Problems with the rifle range are not the only ones at Maryland's new $4.6 million police firearms training center in Sykesville, where more fingers have been pointed than shots fired.
The state and the contractor at the center, EnviroServe Inc. of Sykesville, are in a dispute over who is responsible for what EnviroServe claims are $2.4 million in cost overruns, most of them associated with four pistol ranges.
The state's Department of General Services (DGS), which oversaw construction of the firearms training center, says EnviroServe worked too slowly. EnviroServe says it was slowed by poor design and changes before and after construction began.
The dispute is unlikely to be resolved until April, when the Maryland Board of Contract Appeals will hear testimony and settle the dispute.
The state will incur an additional, unexpected cost associated with the center if EnviroServe wins the dispute. The other unexpected cost is associated with containment at the rifle range, where errant shots or ricochets could endanger a police driver-training track nearby and buildings and people within a half-mile at Springfield Hospital Center. Sam Ecker, the contractor's project manager, and several state law enforcement officials say they questioned the design as early as November 1999.
The rifle range has been closed while state officials decide what to do. It and the four pistol ranges were to have opened nine months ago. Though the pistol ranges will open for training in two weeks, according to state officials, the reason for the delay is a big part of the dispute between EnviroServe and the state.
EnviroServe, the lowest bidder among six Maryland contractors, signed a construction bid Aug. 18, 1998, but Ecker said two months were lost because the DGS did not grant a "notice to proceed" until Nov. 16, 1998, and then ordered changes in grading and site preparation.
EnviroServe contends that more serious problems surfaced when steel trusses would not support the weight of overhead baffles at the pistol ranges, though they had been built to specifications of the DGS. Baffles are steel plates covered in a fabric that absorbs a bullet's impact.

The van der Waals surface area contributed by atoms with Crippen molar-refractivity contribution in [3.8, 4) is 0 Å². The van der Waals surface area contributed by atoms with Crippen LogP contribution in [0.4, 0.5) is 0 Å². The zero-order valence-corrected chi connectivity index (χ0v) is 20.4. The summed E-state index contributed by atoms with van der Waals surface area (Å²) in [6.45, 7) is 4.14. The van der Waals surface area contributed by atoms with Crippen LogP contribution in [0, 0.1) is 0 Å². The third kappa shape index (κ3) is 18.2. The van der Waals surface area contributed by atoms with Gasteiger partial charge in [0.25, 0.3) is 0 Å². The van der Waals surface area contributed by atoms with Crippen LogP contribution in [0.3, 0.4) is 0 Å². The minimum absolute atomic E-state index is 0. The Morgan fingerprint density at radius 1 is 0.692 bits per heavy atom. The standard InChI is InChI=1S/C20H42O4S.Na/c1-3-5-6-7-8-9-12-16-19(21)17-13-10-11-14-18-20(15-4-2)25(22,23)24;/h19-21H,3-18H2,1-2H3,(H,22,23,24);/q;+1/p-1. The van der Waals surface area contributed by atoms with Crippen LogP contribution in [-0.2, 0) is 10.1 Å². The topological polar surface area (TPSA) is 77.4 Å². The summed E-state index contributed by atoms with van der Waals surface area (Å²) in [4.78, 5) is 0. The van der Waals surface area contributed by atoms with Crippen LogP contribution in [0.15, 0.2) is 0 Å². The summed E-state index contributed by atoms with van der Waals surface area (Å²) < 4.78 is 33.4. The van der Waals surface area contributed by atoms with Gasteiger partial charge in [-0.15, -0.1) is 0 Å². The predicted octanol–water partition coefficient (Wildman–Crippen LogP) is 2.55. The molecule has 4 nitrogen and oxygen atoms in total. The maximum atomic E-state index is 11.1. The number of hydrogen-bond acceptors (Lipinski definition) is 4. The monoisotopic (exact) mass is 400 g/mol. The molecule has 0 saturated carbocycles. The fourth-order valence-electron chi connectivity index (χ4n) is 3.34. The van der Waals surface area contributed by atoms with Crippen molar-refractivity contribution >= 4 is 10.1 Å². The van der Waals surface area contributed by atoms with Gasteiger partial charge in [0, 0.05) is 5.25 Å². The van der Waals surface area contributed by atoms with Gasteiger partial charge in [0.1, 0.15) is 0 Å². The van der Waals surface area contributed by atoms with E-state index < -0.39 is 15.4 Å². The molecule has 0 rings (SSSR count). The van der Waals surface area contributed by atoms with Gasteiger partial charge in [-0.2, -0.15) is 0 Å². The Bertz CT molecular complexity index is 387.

As a result, Ecker said, thousands of pieces of additional steel bracing had to be cut and welded to the trusses, causing a six-month delay in their installation.
EnviroServe also says it had to accelerate its efforts to get back on schedule during spring and summer last year, causing the company to incur extensive extra costs related to hiring additional masons and welders and paying overtime.
According to Dave Humphrey, a spokesman for DGS, bracing for the trusses could have been completed in half the time if sufficient staff had been employed.
"DGS contends all other delays are the responsibility of EnviroServe," Humphrey said.
Another major problem involves cracking cinder-block walls at the pistol ranges. They support the steel trusses, which expand and contract more than an inch during hot or cold weather. The expansion and contraction pushes and pulls on the walls, causing cracks.
EnviroServe says the design should have called for expansion joints, which would allow the trusses to expand and contract without cracking walls, and that the problem will require continual repairs.
Dave McCormick, a spokesman for the architect, Whitman, Requardt & Associates of Baltimore, said expansion joints could have been used but aren't necessary. Another contractor will make a one-time repair to fix the walls, he said.
Firearms training should begin in earnest within about two weeks, said Leonard A. Sipes Jr., spokesman for the Department of Public Safety and Correctional Services.
Some of the instructors have received training in how to use the facility, which includes the unavailable rifle range, four pistol ranges, a pop-up target range for quick-decision drills and an administration building.